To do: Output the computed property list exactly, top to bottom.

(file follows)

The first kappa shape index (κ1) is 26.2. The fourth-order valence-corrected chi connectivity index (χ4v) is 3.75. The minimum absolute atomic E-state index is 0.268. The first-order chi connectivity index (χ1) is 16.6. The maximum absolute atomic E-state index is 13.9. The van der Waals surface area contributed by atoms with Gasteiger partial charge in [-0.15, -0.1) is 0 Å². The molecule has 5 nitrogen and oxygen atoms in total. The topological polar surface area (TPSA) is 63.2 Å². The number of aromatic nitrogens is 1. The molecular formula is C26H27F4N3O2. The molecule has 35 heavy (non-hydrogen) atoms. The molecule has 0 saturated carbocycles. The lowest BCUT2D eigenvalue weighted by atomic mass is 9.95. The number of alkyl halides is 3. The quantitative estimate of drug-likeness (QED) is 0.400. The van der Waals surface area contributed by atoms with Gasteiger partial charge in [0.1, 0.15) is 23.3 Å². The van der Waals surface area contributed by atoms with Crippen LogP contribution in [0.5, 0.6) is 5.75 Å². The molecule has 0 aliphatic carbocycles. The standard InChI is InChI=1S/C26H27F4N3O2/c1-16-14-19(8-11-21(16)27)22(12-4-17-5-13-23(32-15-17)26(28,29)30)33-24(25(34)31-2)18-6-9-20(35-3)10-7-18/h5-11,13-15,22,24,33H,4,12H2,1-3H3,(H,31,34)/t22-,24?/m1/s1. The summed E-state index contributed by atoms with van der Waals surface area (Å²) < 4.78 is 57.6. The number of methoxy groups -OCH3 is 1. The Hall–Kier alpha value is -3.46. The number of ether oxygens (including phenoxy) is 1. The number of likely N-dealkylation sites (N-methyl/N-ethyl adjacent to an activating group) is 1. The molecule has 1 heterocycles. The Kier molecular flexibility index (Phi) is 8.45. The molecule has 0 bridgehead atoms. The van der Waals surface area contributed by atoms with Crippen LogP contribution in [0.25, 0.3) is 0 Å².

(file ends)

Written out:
The first kappa shape index (κ1) is 26.2. The fourth-order valence-corrected chi connectivity index (χ4v) is 3.75. The minimum absolute atomic E-state index is 0.268. The first-order chi connectivity index (χ1) is 16.6. The maximum absolute atomic E-state index is 13.9. The van der Waals surface area contributed by atoms with Gasteiger partial charge in [-0.15, -0.1) is 0 Å². The molecule has 5 nitrogen and oxygen atoms in total. The topological polar surface area (TPSA) is 63.2 Å². The number of aromatic nitrogens is 1. The molecular formula is C26H27F4N3O2. The molecule has 35 heavy (non-hydrogen) atoms. The molecule has 0 saturated carbocycles. The lowest BCUT2D eigenvalue weighted by atomic mass is 9.95. The number of alkyl halides is 3. The quantitative estimate of drug-likeness (QED) is 0.400. The van der Waals surface area contributed by atoms with Gasteiger partial charge in [0.1, 0.15) is 23.3 Å². The van der Waals surface area contributed by atoms with Crippen LogP contribution in [0.5, 0.6) is 5.75 Å². The molecule has 0 aliphatic carbocycles. The standard InChI is InChI=1S/C26H27F4N3O2/c1-16-14-19(8-11-21(16)27)22(12-4-17-5-13-23(32-15-17)26(28,29)30)33-24(25(34)31-2)18-6-9-20(35-3)10-7-18/h5-11,13-15,22,24,33H,4,12H2,1-3H3,(H,31,34)/t22-,24?/m1/s1. The summed E-state index contributed by atoms with van der Waals surface area (Å²) < 4.78 is 57.6. The number of methoxy groups -OCH3 is 1. The Hall–Kier alpha value is -3.46. The number of ether oxygens (including phenoxy) is 1. The number of likely N-dealkylation sites (N-methyl/N-ethyl adjacent to an activating group) is 1. The molecule has 1 heterocycles. The Kier molecular flexibility index (Phi) is 8.45. The molecule has 0 bridgehead atoms. The van der Waals surface area contributed by atoms with Crippen LogP contribution in [0.25, 0.3) is 0 Å².